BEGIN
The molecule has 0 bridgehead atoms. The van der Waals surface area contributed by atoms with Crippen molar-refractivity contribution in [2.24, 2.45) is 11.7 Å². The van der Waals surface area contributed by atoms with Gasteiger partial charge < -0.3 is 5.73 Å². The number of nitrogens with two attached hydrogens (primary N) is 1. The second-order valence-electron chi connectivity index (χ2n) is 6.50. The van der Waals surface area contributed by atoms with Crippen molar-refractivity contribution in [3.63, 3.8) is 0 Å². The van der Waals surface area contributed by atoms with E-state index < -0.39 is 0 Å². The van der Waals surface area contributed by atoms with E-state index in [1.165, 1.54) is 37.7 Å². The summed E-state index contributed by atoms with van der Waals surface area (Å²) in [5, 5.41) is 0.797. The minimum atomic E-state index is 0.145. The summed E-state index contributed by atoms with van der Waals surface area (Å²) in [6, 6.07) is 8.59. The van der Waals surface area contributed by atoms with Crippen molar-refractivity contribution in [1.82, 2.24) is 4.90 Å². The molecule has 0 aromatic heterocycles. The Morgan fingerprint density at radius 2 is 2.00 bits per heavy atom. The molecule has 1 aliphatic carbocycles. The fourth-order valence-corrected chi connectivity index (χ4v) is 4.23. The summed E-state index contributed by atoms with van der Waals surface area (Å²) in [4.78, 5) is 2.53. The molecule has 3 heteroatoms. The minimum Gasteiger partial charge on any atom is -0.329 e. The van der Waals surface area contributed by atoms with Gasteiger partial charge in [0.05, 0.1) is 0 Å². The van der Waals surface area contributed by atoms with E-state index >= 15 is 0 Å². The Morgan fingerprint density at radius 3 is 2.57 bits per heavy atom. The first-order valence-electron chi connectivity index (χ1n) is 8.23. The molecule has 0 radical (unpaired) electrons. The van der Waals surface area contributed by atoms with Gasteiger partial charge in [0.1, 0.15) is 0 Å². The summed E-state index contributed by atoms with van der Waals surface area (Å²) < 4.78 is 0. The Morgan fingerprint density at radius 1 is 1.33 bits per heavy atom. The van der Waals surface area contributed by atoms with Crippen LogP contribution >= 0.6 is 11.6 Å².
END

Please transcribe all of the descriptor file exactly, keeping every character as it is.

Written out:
The molecule has 0 bridgehead atoms. The van der Waals surface area contributed by atoms with Crippen molar-refractivity contribution in [2.24, 2.45) is 11.7 Å². The van der Waals surface area contributed by atoms with Gasteiger partial charge < -0.3 is 5.73 Å². The number of nitrogens with two attached hydrogens (primary N) is 1. The second-order valence-electron chi connectivity index (χ2n) is 6.50. The van der Waals surface area contributed by atoms with Crippen molar-refractivity contribution in [3.63, 3.8) is 0 Å². The van der Waals surface area contributed by atoms with E-state index < -0.39 is 0 Å². The van der Waals surface area contributed by atoms with E-state index in [1.165, 1.54) is 37.7 Å². The summed E-state index contributed by atoms with van der Waals surface area (Å²) in [5, 5.41) is 0.797. The minimum atomic E-state index is 0.145. The summed E-state index contributed by atoms with van der Waals surface area (Å²) in [6, 6.07) is 8.59. The van der Waals surface area contributed by atoms with Crippen molar-refractivity contribution in [1.82, 2.24) is 4.90 Å². The molecule has 0 aromatic heterocycles. The Morgan fingerprint density at radius 2 is 2.00 bits per heavy atom. The molecule has 1 aliphatic carbocycles. The fourth-order valence-corrected chi connectivity index (χ4v) is 4.23. The summed E-state index contributed by atoms with van der Waals surface area (Å²) in [4.78, 5) is 2.53. The molecule has 3 heteroatoms. The minimum Gasteiger partial charge on any atom is -0.329 e. The van der Waals surface area contributed by atoms with Gasteiger partial charge in [0.05, 0.1) is 0 Å². The van der Waals surface area contributed by atoms with E-state index >= 15 is 0 Å². The Morgan fingerprint density at radius 3 is 2.57 bits per heavy atom. The first-order valence-electron chi connectivity index (χ1n) is 8.23. The molecule has 0 radical (unpaired) electrons. The van der Waals surface area contributed by atoms with Gasteiger partial charge in [0.1, 0.15) is 0 Å². The summed E-state index contributed by atoms with van der Waals surface area (Å²) < 4.78 is 0. The Morgan fingerprint density at radius 1 is 1.33 bits per heavy atom. The van der Waals surface area contributed by atoms with Crippen LogP contribution >= 0.6 is 11.6 Å².